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Du Preez v. Banis

United States District Court, District of Hawaii

February 27, 2015

RONI DU PREEZ, Plaintiff,


Leslie E. Kobayashi, United States District Judge

On January 30, 2015, this Court issued its Order Granting in Part and Denying in Part Defendants’ Motion to Dismiss First Amended Complaint [Doc. 38] (“1/30/15 Order”). [Dkt. no. 74.[1] On February 13, 2015, Defendants Rick Banis, Don Carano, Fred Scarpello, John Mackall, individually and as Trustees of the Estate of William Pennington (collectively, “the Estate Defendants”); Kent Green; Raquel Bridgewater (sued erroneously herein as Rachel Bridgewater); WNP Enterprises, Inc.; and Western Equities, LLC (all collectively, “Defendants”) filed their Motion to Certify for an Interlocutory Appeal the Court’s January 30, 2015 Order on Defendant’s Motion to Dismiss [Doc. 74] (28 USC § 1292(b)) (“Motion”). [Dkt. no. 76.] On February 14, 2015, this Court issued an entering order denying Defendants’ Motion (“2/14/15 EO”). [Dkt. no. 84.]

The Court finds this matter suitable for disposition without a hearing pursuant to Rule LR7.2(d) of the Local Rules of Practice of the United States District Court for the District of Hawai`i (“Local Rules”). After careful consideration of the Motion and the relevant legal authority, Defendants’ Motion is HEREBY DENIED for the reasons set forth below. This Order supercedes the 2/14/15 EO.


In the instant Motion, Defendants ask this Court to certify - for an interlocutory appeal pursuant to 28 U.S.C. § 1292(b) - the issue of whether Nevada law or Hawai`i law applies to the issue of whether pro se Plaintiff Roni Du Preez (“Plaintiff”) timely brought her claims against the Estate Defendants. [Motion at 2-3.] Section 1292(b) states:

When a district judge, in making in a civil action an order not otherwise appealable under this section, shall be of the opinion that such order involves a controlling question of law as to which there is substantial ground for difference of opinion and that an immediate appeal from the order may materially advance the ultimate termination of the litigation, he shall so state in writing in such order. The Court of Appeals which would have jurisdiction of an appeal of such action may thereupon, in its discretion, permit an appeal to be taken from such order, if application is made to it within ten days after the entry of the order: Provided, however, That application for an appeal hereunder shall not stay proceedings in the district court unless the district judge or the Court of Appeals or a judge thereof shall so order.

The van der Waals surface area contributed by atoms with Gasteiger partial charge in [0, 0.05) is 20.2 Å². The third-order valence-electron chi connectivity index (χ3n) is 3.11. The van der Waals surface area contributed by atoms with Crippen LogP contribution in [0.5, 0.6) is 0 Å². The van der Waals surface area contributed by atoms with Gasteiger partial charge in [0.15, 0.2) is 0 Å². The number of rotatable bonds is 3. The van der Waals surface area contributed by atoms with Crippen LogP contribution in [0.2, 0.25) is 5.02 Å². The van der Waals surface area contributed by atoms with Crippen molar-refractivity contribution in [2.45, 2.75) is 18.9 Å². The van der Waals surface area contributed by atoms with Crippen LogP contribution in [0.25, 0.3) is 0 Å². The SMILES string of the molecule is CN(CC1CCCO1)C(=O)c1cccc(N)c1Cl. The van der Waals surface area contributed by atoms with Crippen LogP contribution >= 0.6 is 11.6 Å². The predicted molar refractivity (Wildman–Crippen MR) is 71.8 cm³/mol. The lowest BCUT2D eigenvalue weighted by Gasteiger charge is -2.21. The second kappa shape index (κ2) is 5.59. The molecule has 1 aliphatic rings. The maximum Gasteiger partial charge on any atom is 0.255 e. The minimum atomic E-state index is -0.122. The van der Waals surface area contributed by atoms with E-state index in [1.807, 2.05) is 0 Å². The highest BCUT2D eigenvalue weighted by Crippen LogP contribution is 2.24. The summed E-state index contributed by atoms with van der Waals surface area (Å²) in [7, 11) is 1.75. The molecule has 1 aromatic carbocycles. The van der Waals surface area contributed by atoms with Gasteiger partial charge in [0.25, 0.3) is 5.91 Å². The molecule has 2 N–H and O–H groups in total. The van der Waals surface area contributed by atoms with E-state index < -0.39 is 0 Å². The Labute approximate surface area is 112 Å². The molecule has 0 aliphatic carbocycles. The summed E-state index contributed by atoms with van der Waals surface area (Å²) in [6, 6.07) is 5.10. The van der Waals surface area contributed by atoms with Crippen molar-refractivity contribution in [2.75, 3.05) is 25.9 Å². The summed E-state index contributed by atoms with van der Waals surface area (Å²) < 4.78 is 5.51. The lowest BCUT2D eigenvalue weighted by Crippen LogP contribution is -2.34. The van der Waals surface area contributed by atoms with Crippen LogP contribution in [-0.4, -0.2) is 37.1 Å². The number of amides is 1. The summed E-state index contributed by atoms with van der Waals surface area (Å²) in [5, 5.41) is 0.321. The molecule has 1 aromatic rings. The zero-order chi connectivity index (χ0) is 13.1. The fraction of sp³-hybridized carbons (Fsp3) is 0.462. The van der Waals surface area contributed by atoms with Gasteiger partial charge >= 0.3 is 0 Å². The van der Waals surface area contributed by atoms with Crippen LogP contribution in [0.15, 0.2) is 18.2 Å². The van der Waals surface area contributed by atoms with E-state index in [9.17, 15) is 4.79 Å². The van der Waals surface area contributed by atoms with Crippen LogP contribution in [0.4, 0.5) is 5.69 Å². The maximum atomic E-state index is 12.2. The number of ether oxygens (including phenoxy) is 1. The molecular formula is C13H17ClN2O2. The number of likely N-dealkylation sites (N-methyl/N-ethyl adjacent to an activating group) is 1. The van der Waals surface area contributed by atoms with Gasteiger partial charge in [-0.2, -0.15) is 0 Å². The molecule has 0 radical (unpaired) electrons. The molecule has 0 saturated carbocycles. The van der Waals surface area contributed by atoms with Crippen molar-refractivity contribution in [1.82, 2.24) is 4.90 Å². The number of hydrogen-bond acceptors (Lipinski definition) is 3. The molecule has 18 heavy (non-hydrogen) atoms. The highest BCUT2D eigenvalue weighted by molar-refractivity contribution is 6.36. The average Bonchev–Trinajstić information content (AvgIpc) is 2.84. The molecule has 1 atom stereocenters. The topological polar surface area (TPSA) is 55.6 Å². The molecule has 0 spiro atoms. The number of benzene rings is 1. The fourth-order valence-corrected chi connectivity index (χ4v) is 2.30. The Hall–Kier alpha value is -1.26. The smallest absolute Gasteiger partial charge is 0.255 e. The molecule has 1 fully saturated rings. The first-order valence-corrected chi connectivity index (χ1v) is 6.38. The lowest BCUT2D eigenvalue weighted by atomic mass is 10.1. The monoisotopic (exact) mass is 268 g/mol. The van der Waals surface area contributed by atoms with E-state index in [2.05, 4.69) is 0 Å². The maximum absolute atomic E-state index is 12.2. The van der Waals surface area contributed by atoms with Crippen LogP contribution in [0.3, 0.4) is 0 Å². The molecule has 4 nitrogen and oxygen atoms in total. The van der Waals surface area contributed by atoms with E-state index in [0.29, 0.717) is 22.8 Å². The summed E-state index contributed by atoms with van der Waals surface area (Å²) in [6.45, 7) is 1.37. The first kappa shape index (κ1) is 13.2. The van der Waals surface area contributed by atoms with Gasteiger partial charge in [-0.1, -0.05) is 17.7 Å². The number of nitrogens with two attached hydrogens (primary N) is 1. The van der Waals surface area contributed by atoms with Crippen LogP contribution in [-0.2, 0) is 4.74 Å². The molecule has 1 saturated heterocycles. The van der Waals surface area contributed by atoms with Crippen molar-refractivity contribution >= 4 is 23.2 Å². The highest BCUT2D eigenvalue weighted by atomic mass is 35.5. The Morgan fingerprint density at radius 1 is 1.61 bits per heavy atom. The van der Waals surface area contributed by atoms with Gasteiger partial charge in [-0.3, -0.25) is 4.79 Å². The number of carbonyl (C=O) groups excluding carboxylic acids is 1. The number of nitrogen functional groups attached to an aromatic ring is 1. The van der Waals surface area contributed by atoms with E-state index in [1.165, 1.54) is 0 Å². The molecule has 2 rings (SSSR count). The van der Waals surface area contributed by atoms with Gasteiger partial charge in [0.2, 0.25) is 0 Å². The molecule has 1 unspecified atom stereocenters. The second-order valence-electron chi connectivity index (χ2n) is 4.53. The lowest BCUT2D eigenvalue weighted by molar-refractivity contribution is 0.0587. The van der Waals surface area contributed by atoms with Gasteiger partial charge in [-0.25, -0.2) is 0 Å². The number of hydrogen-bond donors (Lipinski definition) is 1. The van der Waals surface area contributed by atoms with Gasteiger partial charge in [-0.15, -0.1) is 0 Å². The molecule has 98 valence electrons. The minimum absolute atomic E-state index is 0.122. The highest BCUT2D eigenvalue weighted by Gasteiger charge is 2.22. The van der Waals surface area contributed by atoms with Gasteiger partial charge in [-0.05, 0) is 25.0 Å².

This district court has described the standard applicable to requests for § 1292(b) certification as follows:

A movant seeking an interlocutory appeal has a heavy burden to show that “exceptional circumstances justify a departure from the basic policy of postponing appellate review until after the entry of a final judgment.” Coopers & Lybrand v. Livesay, 437 U.S. 463, 475 (1978); see also James v. Price Stern Sloan, Inc., 283 F.3d 1064, 1067 n.6 (9th Cir. 2002) (“Section 1292(b) is a departure from the normal rule that only final judgments are appealable, and therefore must be construed narrowly.”); Pac. Union Conference of Seventh–Day Adventists v. Marshall, 434 U.S. 1305, 1309 (1977) (“The policy against piecemeal interlocutory review other than as provided for by statutorily authorized appeals is a strong one.” (citations omitted)). Indeed, § 1292(b) is used “only in exceptional situations in which allowing an interlocutory appeal would avoid protracted and expensive litigation.” In re Cement Antitrust Litig., 673 F.2d 1020, 1026 (9th Cir. 1982) (citing U.S. Rubber Co. v. Wright, 359 F.2d 784, 785 (9th Cir. 1966) (per curiam)). . . .

Leite v. Crane Co., Civil No. 11–00636 JMS/RLP, 2012 WL 1982535, at *2 (D. Hawai`i May 31, 2012). “A court has substantial discretion whether to grant a party’s motion for certification.” Pitts v. Sequeira, Civil No. 11-00281 LEK/RLP, 2014 WL 346523, at *2 (D. Hawai`i Jan. 29, 2014) (citing Adobe Sys., Inc. v. Hoops Enter., 2012 WL 1710951, *1 (N.D. Cal. 2012)).

As to the first factor - whether there is a controlling question of law, this Court finds that the resolution of the choice of law issue is material to significant claims in this case, but the issue is not a purely legal issue. See Leite, 2012 WL 1982535, at *5 (discussing the standard for determining what is a controlling question of law). This Court therefore finds that the first § 1292(b) factor is not met in this case.

This Court also finds that the second § 1292(b) factor is not met in this case. There is no substantial ground for a difference of opinion because the controlling case law governing the choice of law analysis is clear. See Couch v. Telescope Inc., 611 F.3d 629, 633 (9th Cir. 2010) (“To determine if a ‘substantial ground for difference of opinion’ exists under § 1292(b), courts must examine to what extent the controlling law is unclear.”).

Further, this Court finds that the third § 1292(b) factor is not met in this case. The proposed interlocutory appeal would not materially advance the ultimate termination of the litigation because the choice of law issue only affects Plaintiff’s claims against the Trustee Defendants. Allowing Defendants to take an interlocutory appeal of the choice of law issue would result in disruptive, piecemeal litigation. Cf. Pac. Union Conference, 434 U.S. at 1309 (regarding the policy against piecemeal interlocutory review).

Insofar as this Court has found that Defendants have not established any of the requirements for an interlocutory appeal, this Court FINDS that the instant case does not present the type of exceptional circumstances which warrant certification of an interlocutory appeal. This Court CONCLUDES that ...

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